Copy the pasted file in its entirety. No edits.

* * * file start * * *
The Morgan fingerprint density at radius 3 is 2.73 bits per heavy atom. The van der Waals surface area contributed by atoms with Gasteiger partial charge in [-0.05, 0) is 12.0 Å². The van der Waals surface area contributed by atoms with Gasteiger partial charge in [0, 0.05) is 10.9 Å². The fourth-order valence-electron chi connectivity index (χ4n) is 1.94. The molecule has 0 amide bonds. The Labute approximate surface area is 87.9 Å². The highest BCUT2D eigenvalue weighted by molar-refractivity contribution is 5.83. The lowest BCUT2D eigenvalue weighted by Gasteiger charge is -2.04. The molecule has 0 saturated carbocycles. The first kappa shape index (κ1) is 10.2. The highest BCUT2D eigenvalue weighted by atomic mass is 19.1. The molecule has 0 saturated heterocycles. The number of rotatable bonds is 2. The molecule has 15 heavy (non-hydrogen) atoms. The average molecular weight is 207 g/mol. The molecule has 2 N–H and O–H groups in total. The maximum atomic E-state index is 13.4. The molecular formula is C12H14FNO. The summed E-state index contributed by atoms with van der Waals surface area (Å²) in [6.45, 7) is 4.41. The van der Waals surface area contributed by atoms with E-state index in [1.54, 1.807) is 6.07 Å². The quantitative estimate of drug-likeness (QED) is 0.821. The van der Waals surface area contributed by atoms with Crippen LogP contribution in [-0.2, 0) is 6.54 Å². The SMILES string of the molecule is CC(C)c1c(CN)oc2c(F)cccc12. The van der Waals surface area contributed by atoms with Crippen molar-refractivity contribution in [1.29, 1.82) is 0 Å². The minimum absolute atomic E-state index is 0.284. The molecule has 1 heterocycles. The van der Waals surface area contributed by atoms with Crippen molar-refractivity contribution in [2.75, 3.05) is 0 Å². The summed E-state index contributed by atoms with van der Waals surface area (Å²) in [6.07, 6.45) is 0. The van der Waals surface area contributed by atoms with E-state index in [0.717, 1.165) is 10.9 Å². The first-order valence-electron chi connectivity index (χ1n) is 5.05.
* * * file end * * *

The Morgan fingerprint density at radius 3 is 2.73 bits per heavy atom. The van der Waals surface area contributed by atoms with Gasteiger partial charge in [-0.05, 0) is 12.0 Å². The van der Waals surface area contributed by atoms with Gasteiger partial charge in [0, 0.05) is 10.9 Å². The fourth-order valence-electron chi connectivity index (χ4n) is 1.94. The molecule has 0 amide bonds. The Labute approximate surface area is 87.9 Å². The highest BCUT2D eigenvalue weighted by molar-refractivity contribution is 5.83. The lowest BCUT2D eigenvalue weighted by Gasteiger charge is -2.04. The molecule has 0 saturated carbocycles. The first kappa shape index (κ1) is 10.2. The highest BCUT2D eigenvalue weighted by atomic mass is 19.1. The molecule has 0 saturated heterocycles. The number of rotatable bonds is 2. The molecule has 15 heavy (non-hydrogen) atoms. The average molecular weight is 207 g/mol. The molecule has 2 N–H and O–H groups in total. The maximum atomic E-state index is 13.4. The molecular formula is C12H14FNO. The summed E-state index contributed by atoms with van der Waals surface area (Å²) in [6.45, 7) is 4.41. The van der Waals surface area contributed by atoms with E-state index in [1.54, 1.807) is 6.07 Å². The quantitative estimate of drug-likeness (QED) is 0.821. The van der Waals surface area contributed by atoms with Crippen LogP contribution in [-0.2, 0) is 6.54 Å². The SMILES string of the molecule is CC(C)c1c(CN)oc2c(F)cccc12. The van der Waals surface area contributed by atoms with Crippen molar-refractivity contribution in [1.29, 1.82) is 0 Å². The minimum absolute atomic E-state index is 0.284. The molecule has 1 heterocycles. The van der Waals surface area contributed by atoms with Crippen molar-refractivity contribution in [2.75, 3.05) is 0 Å². The summed E-state index contributed by atoms with van der Waals surface area (Å²) in [6.07, 6.45) is 0. The van der Waals surface area contributed by atoms with E-state index in [0.717, 1.165) is 10.9 Å². The first-order valence-electron chi connectivity index (χ1n) is 5.05.